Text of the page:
Christian Art Sucks

Christian Art Sucks

“Christian art sucks.”

I hear it often. You probably do, too. If I’m honest, I’m pretty sure I’ve said it myself. More than once, I’ve left the theater annoyed, turned off the radio appalled, and walked out of the bookstore disgusted. But why? And is it true? Does Christian art suck?

To the last question, the answer is a resounding NO. Christian art does not suck. Now, before you run out to buy me the newest Kirk Cameron movie or a subscription to Pureflix (yes, that’s really a thing), let me explain. One of the biggest critiques I hear of the art we call Christian is this: “That’s not the real world. Life doesn’t wrap up neatly in a three-minute song or a 90-minute film. It just doesn’t work that way.” And it’s true. The Christian life is a struggle. It isn’t often that our problems are solved in a single prayer, Bible study, or moment of confession.

Can I tell you a secret? So much of what we call “Christian art” isn’t actually Christian. Yep, songs and movies and Amish romance novels (again, actually a thing) that ignore the fallen nature of the human experience aren’t actually Christian… they’re romantic.

Let’s think about it this way: there is a major theme to the Christian life. This is the truth that we were created in the image of a loving Creator, and that we’re redeemed by that Creator through the work of Jesus. This is the hope that Jesus will return to make everything right and rule on this earth forever. That is the major theme of the Christian life.

But in this world, there is also pain, death, sickness, and the Denver Broncos. Through Jesus’ life, death, and resurrection, God has inaugurated his kingdom on this earth, but it hasn’t fully come. He hasn’t yet wiped away every tear from every eye. He hasn’t yet put the world to rights. Let’s call this already/not yet reality the minor theme of the Christian life.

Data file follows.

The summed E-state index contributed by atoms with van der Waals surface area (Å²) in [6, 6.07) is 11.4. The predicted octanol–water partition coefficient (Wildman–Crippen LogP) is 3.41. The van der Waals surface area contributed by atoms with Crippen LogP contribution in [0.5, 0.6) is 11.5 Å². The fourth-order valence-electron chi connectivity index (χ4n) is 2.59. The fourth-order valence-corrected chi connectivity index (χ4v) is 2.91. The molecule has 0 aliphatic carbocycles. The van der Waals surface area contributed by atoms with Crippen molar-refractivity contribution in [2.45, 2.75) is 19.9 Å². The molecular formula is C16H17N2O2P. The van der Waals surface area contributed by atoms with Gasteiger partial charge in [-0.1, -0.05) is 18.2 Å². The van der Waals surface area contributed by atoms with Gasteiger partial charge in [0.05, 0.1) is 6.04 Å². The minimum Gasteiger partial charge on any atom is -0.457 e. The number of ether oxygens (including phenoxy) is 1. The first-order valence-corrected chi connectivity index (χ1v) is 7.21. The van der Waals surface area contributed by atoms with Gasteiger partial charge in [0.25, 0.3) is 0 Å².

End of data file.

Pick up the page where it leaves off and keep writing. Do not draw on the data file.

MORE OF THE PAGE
So when does art become “Christian?” Francis Schaeffer speaks to this in his amazing little book, Art and the Bible:

“If our Christian art only emphasizes the major theme, then it is not fully Christian but simply romantic art. And let us say with sorrow that for years our Sunday school literature has been romantic in its art and has had very little to do with genuine Christian art. Older Christians may wonder what is wrong with this art and wonder why their kids are turned off by it, but the answer is simple. It’s romantic. It’s based on the notion that Christianity has only an optimistic note.[1]

So art that is Christian is art that glorifies God for his work in the major theme, while not ignoring, minimizing, or paying cliché-laden lip service to the minor theme.

What I’ve realized over the years is that I don’t dislike Christian art… but I hate romantic art. Religious in theme or not, I want the creativity I consume to reek of the struggle of what it looks like to be human. Utopian fantasies do not interest me.

Utopian fantasies do not interest me. Click To Tweet

Now certainly, there are Christian artists that I don’t prefer, just as there are novelists and rock bands and songwriters that I don’t like. Being a Christian doesn’t mean that you have to appreciate all Christian art. And if romantic art is your thing, that’s great. I have a ton of friends who love to spend their time exploring that genre. Being created in the image of God, we all have our preferences as to what we find beautiful, and that itself is a thing of beauty.

So Christian, let’s stop demonizing Christian art. Instead, let’s thoughtfully engage every film, painting, novel, and song, hoping to find the beauty of the entire gospel story. And when we don’t, let’s call it what it is: romantic, feel-good, safe-for-the-family entertainment. But please, don’t call it “Christian.”

Let's thoughtfully engage every art-form hoping to find the beauty of the entire gospel story. Click To Tweet

[1] Francis Schaeffer, Art and the Bible (Downer’s Grove: InterVarsity Press, 2009), 56.